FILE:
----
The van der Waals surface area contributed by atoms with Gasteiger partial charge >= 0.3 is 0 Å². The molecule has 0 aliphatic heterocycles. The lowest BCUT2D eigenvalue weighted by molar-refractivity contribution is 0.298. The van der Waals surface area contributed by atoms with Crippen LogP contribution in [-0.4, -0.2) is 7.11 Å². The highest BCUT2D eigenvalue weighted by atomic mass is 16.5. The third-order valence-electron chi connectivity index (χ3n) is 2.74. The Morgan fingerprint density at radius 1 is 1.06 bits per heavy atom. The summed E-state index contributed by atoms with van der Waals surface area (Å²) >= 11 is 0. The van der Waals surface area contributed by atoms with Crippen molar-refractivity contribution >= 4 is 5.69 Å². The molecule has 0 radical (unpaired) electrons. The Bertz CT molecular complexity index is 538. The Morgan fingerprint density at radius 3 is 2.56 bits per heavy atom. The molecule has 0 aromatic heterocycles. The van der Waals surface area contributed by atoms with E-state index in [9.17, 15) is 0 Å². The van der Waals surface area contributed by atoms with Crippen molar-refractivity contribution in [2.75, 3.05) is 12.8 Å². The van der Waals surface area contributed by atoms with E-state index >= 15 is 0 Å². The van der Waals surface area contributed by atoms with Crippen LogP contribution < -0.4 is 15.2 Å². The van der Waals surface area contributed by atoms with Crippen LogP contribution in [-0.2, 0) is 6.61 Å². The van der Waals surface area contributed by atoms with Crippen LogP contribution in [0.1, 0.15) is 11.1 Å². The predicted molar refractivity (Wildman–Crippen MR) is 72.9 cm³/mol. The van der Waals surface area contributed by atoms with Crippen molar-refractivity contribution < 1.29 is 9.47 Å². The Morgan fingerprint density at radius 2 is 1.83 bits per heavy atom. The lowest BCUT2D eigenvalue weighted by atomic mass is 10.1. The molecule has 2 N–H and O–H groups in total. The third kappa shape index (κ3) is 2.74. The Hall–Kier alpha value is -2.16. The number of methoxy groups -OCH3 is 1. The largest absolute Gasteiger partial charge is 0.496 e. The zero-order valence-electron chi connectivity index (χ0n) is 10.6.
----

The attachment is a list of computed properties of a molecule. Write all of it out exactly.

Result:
The van der Waals surface area contributed by atoms with Gasteiger partial charge >= 0.3 is 0 Å². The molecule has 0 aliphatic heterocycles. The lowest BCUT2D eigenvalue weighted by molar-refractivity contribution is 0.298. The van der Waals surface area contributed by atoms with Crippen LogP contribution in [-0.4, -0.2) is 7.11 Å². The highest BCUT2D eigenvalue weighted by atomic mass is 16.5. The third-order valence-electron chi connectivity index (χ3n) is 2.74. The Morgan fingerprint density at radius 1 is 1.06 bits per heavy atom. The summed E-state index contributed by atoms with van der Waals surface area (Å²) >= 11 is 0. The van der Waals surface area contributed by atoms with Crippen molar-refractivity contribution >= 4 is 5.69 Å². The molecule has 0 radical (unpaired) electrons. The Bertz CT molecular complexity index is 538. The Morgan fingerprint density at radius 3 is 2.56 bits per heavy atom. The molecule has 0 aromatic heterocycles. The van der Waals surface area contributed by atoms with E-state index in [9.17, 15) is 0 Å². The van der Waals surface area contributed by atoms with Crippen molar-refractivity contribution in [2.75, 3.05) is 12.8 Å². The van der Waals surface area contributed by atoms with E-state index >= 15 is 0 Å². The van der Waals surface area contributed by atoms with Crippen LogP contribution < -0.4 is 15.2 Å². The van der Waals surface area contributed by atoms with Crippen LogP contribution in [-0.2, 0) is 6.61 Å². The van der Waals surface area contributed by atoms with Crippen LogP contribution in [0.1, 0.15) is 11.1 Å². The predicted molar refractivity (Wildman–Crippen MR) is 72.9 cm³/mol. The van der Waals surface area contributed by atoms with Crippen molar-refractivity contribution < 1.29 is 9.47 Å². The Morgan fingerprint density at radius 2 is 1.83 bits per heavy atom. The lowest BCUT2D eigenvalue weighted by atomic mass is 10.1. The molecule has 2 N–H and O–H groups in total. The third kappa shape index (κ3) is 2.74. The Hall–Kier alpha value is -2.16. The number of methoxy groups -OCH3 is 1. The largest absolute Gasteiger partial charge is 0.496 e. The zero-order valence-electron chi connectivity index (χ0n) is 10.6.